Effects of supplemental calcium butyrate on lamb growth, plasma metabolites, and hepatic gluconeogenic and inflammatory gene expression changes

G. A. Chishti, T. L. Felix

Research output: Contribution to journalArticlepeer-review

Abstract

Objective was to evaluate the effects of increasing supplemental calcium butyrate on intake, growth, plasma acute phase proteins and hepatic enzyme expression in lambs fed a concentrate-based diet. Twelve pens of crossbred Hampshire × Suffolk lambs (n = 2 lambs/pen) were assigned to 1 of 3 dietary treatments: (1) no butyrate (C), (2) 6.25 g calcium butyrate/kg of diet DM (B1), and (3) 12.5 g calcium butyrate/kg of diet DM (B2). All lambs were adapted to a basal concentrated-based diet for 2 weeks prior to the start of the experiment. Treatment diets were fed from d 0–56. Blood was collected on d 0, 28, and 55 for analysis of plasma β-hydroxybutyric acid (BHBA), total protein, glucose, ceruloplasmin (CP), and haptoglobin (HP). Intakes were recorded daily by pen and individual body weights were measured weekly. Liver tissue was collected via biopsy on d 56 to measure mRNA expression of gluconeogenic enzymes, acute phase proteins, and inflammatory transcription factors using NanoString. Orthogonal contrasts were used to determine the effects of increasing dietary inclusion of Ca butyrate on lamb growth performance. Interactions of treatment by day were examined for plasma concentrations collected over time. Lambs fed B1 had 67 % and 40 % greater average daily gain (ADG) (quadratic; P = 0.02) than the lambs fed C and B2, respectively. Similarly, lambs fed B1 had 13.4 % and 15.8 % greater DMI (quadratic; P = 0.02) than the lambs fed C and B2, respectively. Total protein, BHBA, glucose, and CP were not affected (P ≥ 0.12) by treatment. There was a treatment × day interaction (P = 0.01) on plasma HP. Plasma HP concentrations did not change in lambs fed B1. Plasma HP concentrations declined on d 55 compared to d 28 in lambs fed C; but, plasma HP concentrations increased on d 55 compared to d 28 in lambs fed B2. In the liver, mRNA expression of acute phase proteins and anti-inflammatory transcription factors were not affected (P ≥ 0.24) by calcium butyrate inclusion in the diet. Similar to DMI and ADG, gluconeogenic enzymes decreased (quadratic; P ≤ 0.08) in lambs fed B1 compared to the lambs fed C and B2. This decrease in mRNA expression of gluconeogenic enzymes may be associated with the feedback from increased DMI in lambs fed B1. Lambs fed B1 achieved greater DMI and ADG when compared to the lambs fed B2 and C and these performance results may be linked to key gluconeogenic pathways.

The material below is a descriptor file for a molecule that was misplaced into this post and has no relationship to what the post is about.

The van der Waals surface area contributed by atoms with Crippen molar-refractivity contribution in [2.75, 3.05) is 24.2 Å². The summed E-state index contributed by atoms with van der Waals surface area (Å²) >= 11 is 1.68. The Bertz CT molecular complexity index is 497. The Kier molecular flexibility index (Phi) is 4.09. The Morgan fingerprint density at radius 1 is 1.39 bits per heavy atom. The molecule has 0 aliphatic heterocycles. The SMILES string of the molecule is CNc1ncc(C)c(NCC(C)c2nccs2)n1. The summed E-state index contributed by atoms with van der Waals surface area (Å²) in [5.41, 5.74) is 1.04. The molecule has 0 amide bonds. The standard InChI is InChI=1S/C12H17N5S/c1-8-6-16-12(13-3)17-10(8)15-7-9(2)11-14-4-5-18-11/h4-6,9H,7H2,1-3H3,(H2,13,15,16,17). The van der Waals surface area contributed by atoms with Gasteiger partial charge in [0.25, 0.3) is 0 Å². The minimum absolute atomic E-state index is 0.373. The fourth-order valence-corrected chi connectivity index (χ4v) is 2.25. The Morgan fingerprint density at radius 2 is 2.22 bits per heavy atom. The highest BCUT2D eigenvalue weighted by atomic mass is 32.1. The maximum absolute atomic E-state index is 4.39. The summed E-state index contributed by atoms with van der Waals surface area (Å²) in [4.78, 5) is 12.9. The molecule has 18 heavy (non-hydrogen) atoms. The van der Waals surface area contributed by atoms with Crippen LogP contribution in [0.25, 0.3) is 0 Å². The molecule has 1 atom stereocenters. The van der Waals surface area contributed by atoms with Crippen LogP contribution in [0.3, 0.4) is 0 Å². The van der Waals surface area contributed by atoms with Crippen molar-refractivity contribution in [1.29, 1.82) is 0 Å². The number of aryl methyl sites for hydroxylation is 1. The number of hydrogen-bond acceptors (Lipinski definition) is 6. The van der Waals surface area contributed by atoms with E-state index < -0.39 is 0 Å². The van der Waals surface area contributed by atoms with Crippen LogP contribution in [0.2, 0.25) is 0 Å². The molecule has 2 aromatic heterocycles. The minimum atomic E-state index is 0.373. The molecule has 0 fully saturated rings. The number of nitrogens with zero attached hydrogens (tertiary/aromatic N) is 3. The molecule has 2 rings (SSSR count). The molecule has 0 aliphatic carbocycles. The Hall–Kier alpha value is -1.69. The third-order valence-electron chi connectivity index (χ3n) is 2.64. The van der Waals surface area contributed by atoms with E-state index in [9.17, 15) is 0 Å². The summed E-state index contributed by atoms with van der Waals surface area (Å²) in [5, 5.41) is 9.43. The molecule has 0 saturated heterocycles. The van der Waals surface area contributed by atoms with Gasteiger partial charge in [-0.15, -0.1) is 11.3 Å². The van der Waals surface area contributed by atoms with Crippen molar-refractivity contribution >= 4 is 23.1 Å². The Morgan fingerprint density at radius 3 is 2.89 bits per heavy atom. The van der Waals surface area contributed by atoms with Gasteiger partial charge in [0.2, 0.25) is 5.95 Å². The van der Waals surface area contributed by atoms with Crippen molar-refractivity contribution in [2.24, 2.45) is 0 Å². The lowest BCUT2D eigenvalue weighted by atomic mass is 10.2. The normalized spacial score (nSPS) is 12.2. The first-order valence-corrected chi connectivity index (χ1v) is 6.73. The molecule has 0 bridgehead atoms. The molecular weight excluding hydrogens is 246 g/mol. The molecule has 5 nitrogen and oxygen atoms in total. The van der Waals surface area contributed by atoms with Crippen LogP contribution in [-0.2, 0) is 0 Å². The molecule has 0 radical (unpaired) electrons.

Original languageEnglish (US)
Article number114678
JournalAnimal Feed Science and Technology
Volume270
DOIs
StatePublished - Dec 2020

All Science Journal Classification (ASJC) codes

  • Animal Science and Zoology

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